Dr. Ginsberg is an eminent, oft-cited scholar in education, psychology, human development, and human services. He credits this expertise with a “relational” leadership style that values inclusiveness, respect, trust, collaboration, and cooperation. He aims to enrich TU’s organizational culture and cohesion by engaging the community in candid conversations on issues important to the university and to higher education writ large; by centering the vision of students, faculty, staff, alumni, and friends, and inviting them to imagine the future of TU together. In this way, he plans to lead not just from the front, but from behind, buoyed by students and colleagues equally invested in Towson’s success.

TU won’t be Dr. Ginsberg’s first experience in Maryland higher ed. For more than 20 years, he was on faculty at Johns Hopkins University, with appointments in the schools of education and medicine, and chaired the Department of Counseling and Human Services. In an early role at Hopkins, he served as director of the Faculty and Staff Assistance Program, and his commitment persists to cultivating environments where people are supported to be healthy and whole.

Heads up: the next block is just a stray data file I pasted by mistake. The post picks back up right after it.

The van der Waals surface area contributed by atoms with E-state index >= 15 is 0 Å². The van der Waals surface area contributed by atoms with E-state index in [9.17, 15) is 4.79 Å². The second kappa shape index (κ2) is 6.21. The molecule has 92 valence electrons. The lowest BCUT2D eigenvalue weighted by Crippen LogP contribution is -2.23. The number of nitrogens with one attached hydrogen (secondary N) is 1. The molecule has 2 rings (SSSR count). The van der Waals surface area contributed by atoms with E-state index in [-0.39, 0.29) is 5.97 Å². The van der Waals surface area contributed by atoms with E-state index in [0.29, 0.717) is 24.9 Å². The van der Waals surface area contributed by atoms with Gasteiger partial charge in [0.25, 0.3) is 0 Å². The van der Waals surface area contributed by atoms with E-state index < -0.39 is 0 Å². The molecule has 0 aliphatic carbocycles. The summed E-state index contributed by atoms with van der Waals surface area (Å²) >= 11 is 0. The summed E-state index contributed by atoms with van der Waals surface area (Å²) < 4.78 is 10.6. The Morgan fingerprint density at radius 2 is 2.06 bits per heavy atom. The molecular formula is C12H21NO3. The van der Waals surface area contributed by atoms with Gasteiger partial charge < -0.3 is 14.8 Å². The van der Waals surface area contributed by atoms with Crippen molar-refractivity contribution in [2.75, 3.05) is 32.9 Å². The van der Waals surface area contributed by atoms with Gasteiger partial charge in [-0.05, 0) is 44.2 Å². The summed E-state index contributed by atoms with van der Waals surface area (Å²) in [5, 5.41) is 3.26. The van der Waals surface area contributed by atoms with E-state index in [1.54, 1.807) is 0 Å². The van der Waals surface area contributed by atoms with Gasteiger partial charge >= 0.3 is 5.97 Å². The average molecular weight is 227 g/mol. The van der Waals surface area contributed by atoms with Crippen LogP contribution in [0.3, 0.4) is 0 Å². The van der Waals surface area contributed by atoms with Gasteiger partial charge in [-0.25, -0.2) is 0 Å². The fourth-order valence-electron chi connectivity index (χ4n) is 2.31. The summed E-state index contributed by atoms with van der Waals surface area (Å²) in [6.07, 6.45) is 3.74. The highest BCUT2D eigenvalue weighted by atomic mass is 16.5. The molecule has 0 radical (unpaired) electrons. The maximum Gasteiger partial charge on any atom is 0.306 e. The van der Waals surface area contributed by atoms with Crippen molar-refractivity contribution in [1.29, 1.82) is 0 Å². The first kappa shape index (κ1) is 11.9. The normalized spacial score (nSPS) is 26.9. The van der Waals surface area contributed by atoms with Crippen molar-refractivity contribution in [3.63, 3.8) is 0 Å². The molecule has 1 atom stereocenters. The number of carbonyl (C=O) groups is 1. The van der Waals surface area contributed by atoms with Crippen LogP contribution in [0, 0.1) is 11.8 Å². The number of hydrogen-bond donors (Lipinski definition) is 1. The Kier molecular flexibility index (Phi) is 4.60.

Maybe this is why Dr. Ginsberg has a habit of rising at every organization he joins. I’m excited to see how his collaborative leadership shapes Towson’s next chapter and accelerates achievement of the goals that all of TU holds close.

I’d be remiss not to acknowledge Interim President Melanie Perreault for her capable leadership of TU as this search was conducted. Dr. Perreault is a key reason for the university’s growing prominence in U.S. higher education. I’m grateful for her ambitious vision and steady hand, and I know she’ll be an invaluable asset to Dr. Ginsberg as he gets to know Towson University and its extraordinary people.

An announcement regarding Dr. Ginsberg’s appointment will be released shortly and will be available at the USM Newsroom. I know you join me in welcoming Mark Ginsberg to Towson University and to the USM family.

Jay A. Perman